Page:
RacingOne: Are Formula One fans who currently tune into the coverage on SPEED going to experience any new bells and whistles on FOX or is it going to be the traditional coverage?
Hobbs: Unfortunately, we don’t have much time for bells and whistles. It’s a two-hour time slot. We are not going to have a pre-race show on FOX, our pre-race show will be on SPEED – certainly for Canada – then we’ll go to FOX. With the time limitations we have, we are basically coming on for the cars on the grid, so we are not going to have much time for bells and whistles unfortunately.
RacingOne: Often, people say that yourself, Steve Matchett, Bob Varsha and the whole SPEED Formula One team have great chemistry and may be the best broadcast team in racing right now. How do you manage to do that?
Hobbs: Bob and I started working together at ESPN back in 1988, we are one year shy of 20 years together. I was always relatively articulate when I was a driver, I got some very good training from a guy called Rob Campbell, who was a public relations guy that was helping with the Formula 5000 championship back in the early 1970’s. He and I spent a lot of time on the road together promoting that championship and working with Sam Posey, who is another SPEED alumni. We were always coherent and had something interesting to say.
I don’t know why, but everybody recognizes when they are watching Roger Federer play tennis that there is no way they can play tennis like that and that there is nobody that can play golf like Tiger Woods, but I think that if they have been 90 mph down the freeway and they see that the average speed around Monte Carlo is 90 mph, they say ‘Well I can do that.’ I do think that people think that racing is like going to the supermarket, except that it is at a slightly higher speed. Obviously race driving is totally different to street driving, and I think I have been lucky that I have always been able to bring that out.
When Steve got added to the team – Frank Wilson found Steve in reading Steve’s book. Steve had written a book about racing from the mechanic’s point of view, which had never been done before, it’s always a driver writing about his career or even the team manager, but never a mechanic. It was a very well written book. Steve had proven not to be just a good writer, but a good talker as well. He too is terrific on all the technical details, which sometimes appears to be trivia but is vital to these Formula One cars, and he has a great way of putting that across without blinding you with science. I think all of us are lucky that way. We can put across the complexities and the little tweaks that go on in Formula One that differentiate it from any other form of racing.
And of course Bob and the play-by-play, is just great. As Frank Wilson termed him ‘he is the guy that drives the bus.’ He does a terrific job. He is very, very terrifically articulate and just amazing at coming in and coming out of the show. He is just always terrific.
We have been lucky to make a good team. What’s even better, and I think the thing that helps us as a team, is that we get on very well off the set. We eat, drink together and we have a good time off the set. We spend a bit of time talking about racing, but not an awful lot. I think as good friends, and good comrades, it shows in the broadcast.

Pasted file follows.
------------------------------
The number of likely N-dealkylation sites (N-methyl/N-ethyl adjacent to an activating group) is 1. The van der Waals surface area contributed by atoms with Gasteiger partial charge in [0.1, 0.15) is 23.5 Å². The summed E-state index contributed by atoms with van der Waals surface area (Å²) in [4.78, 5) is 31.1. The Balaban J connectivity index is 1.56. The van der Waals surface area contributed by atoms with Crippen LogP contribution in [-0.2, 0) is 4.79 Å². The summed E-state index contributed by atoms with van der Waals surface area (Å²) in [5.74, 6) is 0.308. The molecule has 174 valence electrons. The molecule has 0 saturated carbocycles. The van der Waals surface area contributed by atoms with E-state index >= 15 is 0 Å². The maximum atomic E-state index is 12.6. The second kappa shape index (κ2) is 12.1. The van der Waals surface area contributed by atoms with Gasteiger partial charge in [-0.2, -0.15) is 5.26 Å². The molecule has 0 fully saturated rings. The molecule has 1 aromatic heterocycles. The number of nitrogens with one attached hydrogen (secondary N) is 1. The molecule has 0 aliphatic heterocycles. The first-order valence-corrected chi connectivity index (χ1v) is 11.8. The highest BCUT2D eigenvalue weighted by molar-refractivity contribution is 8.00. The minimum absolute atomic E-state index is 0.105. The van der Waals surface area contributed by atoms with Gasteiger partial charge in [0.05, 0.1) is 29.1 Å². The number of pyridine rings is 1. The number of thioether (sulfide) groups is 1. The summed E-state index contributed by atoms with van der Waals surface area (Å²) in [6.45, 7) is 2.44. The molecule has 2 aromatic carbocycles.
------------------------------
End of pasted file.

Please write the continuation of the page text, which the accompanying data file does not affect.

RacingOne: What do you expect to see from Scott Speed in the next two races?
Hobbs: Well, the Toro Rosso seems to be getting better and Scott was excellent around Monte Carlo. Obviously it is a very different set of skills driving around Monte Carlo than around Canada, and I am not sure that their car is very fast in a straight line and aerodynamically speaking. I think he’ll show, I don’t know whether he will get in the points, but he really asserted himself over his teammate in Monte Carlo. Hopefully he will have a good race in Canada and in the States. Obviously it would be great to see him pick up some points in both races, but whether he will get on the podium is highly unlikely.
RacingOne: Finally, why is it that Americans are so hesitant to get into Formula One?
Hobbs: I think it is because they already have so much racing here anyway, which they have grown up with obviously – particularly NASCAR, Busch and the Truck racing – all of which seem to make up a lot of TV time. Obviously the time of the race isn’t great, passing is a little difficult for the cars, and Americans do seem to like American names. They are very happy with Mexican, Puerto Rican and Dominican Republic names when they are playing baseball, but they are not very keen on it when they are in race cars for some reasons, which I think is one of the problems with the IRL and Champ Car racing, there are a lot of foreign drivers in there although obviously there are some like Dario Franchitti and Dan Wheldon that have been around so long that they are almost Americans. They do seem to like their domestic drivers.
What I am hoping that on FOX, coming on at a good time of day and with the broadcast team we’ve got, that we will introduce a lot more Americans to Formula One. Luckily for us, people like Darrell Waltrip and all those NASCAR guys always give us good plugs as well. They all watch it and they all realize how difficult it is, and just because you don’t see as much passing doesn’t make it any less difficult.
Make sure to watch David Hobbs, Steve Matchett, Bob Varsha and the entire SPEED Formula One team as they begin the first of four races on FOX this weekend. Their coverage of the Canadian Grand Prix begins Sunday at 1 p.m. (ET).